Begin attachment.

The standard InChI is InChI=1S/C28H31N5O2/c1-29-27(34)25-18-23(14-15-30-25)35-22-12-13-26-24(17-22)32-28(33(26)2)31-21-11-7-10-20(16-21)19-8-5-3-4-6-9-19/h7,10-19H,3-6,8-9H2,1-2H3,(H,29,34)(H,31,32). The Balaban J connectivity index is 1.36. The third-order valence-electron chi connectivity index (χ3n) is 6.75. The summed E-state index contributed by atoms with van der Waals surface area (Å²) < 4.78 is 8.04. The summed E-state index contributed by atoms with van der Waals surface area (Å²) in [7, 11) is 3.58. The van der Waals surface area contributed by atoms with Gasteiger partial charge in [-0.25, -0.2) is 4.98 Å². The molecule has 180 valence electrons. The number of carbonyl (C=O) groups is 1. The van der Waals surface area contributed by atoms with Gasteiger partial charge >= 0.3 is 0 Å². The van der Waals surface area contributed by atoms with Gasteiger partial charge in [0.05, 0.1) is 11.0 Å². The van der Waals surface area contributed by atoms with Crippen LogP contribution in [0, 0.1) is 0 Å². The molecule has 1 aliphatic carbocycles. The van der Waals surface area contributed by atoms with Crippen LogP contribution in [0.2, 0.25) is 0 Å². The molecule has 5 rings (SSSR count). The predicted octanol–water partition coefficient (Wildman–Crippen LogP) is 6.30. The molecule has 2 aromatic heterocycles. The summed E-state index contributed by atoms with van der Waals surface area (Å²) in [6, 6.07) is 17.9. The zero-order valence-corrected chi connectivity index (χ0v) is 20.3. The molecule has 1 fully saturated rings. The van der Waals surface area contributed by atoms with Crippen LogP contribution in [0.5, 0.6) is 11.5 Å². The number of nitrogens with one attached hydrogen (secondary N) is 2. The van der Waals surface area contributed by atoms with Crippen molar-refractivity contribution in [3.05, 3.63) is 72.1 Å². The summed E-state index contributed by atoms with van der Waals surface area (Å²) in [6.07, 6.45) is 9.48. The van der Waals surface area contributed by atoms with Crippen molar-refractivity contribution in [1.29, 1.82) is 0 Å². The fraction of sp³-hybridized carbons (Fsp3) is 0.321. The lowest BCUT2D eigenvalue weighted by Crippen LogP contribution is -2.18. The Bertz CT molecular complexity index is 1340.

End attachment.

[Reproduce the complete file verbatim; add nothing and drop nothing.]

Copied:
The standard InChI is InChI=1S/C28H31N5O2/c1-29-27(34)25-18-23(14-15-30-25)35-22-12-13-26-24(17-22)32-28(33(26)2)31-21-11-7-10-20(16-21)19-8-5-3-4-6-9-19/h7,10-19H,3-6,8-9H2,1-2H3,(H,29,34)(H,31,32). The Balaban J connectivity index is 1.36. The third-order valence-electron chi connectivity index (χ3n) is 6.75. The summed E-state index contributed by atoms with van der Waals surface area (Å²) < 4.78 is 8.04. The summed E-state index contributed by atoms with van der Waals surface area (Å²) in [7, 11) is 3.58. The van der Waals surface area contributed by atoms with Gasteiger partial charge in [-0.25, -0.2) is 4.98 Å². The molecule has 180 valence electrons. The number of carbonyl (C=O) groups is 1. The van der Waals surface area contributed by atoms with Gasteiger partial charge >= 0.3 is 0 Å². The van der Waals surface area contributed by atoms with Gasteiger partial charge in [0.05, 0.1) is 11.0 Å². The van der Waals surface area contributed by atoms with Crippen LogP contribution in [0, 0.1) is 0 Å². The molecule has 1 aliphatic carbocycles. The van der Waals surface area contributed by atoms with Crippen LogP contribution in [0.2, 0.25) is 0 Å². The molecule has 5 rings (SSSR count). The predicted octanol–water partition coefficient (Wildman–Crippen LogP) is 6.30. The molecule has 2 aromatic heterocycles. The summed E-state index contributed by atoms with van der Waals surface area (Å²) in [6, 6.07) is 17.9. The zero-order valence-corrected chi connectivity index (χ0v) is 20.3. The molecule has 1 fully saturated rings. The van der Waals surface area contributed by atoms with Crippen LogP contribution in [0.5, 0.6) is 11.5 Å². The number of nitrogens with one attached hydrogen (secondary N) is 2. The van der Waals surface area contributed by atoms with Crippen molar-refractivity contribution in [3.05, 3.63) is 72.1 Å². The summed E-state index contributed by atoms with van der Waals surface area (Å²) in [6.07, 6.45) is 9.48. The van der Waals surface area contributed by atoms with Crippen molar-refractivity contribution in [1.29, 1.82) is 0 Å². The fraction of sp³-hybridized carbons (Fsp3) is 0.321. The lowest BCUT2D eigenvalue weighted by Crippen LogP contribution is -2.18. The Bertz CT molecular complexity index is 1340.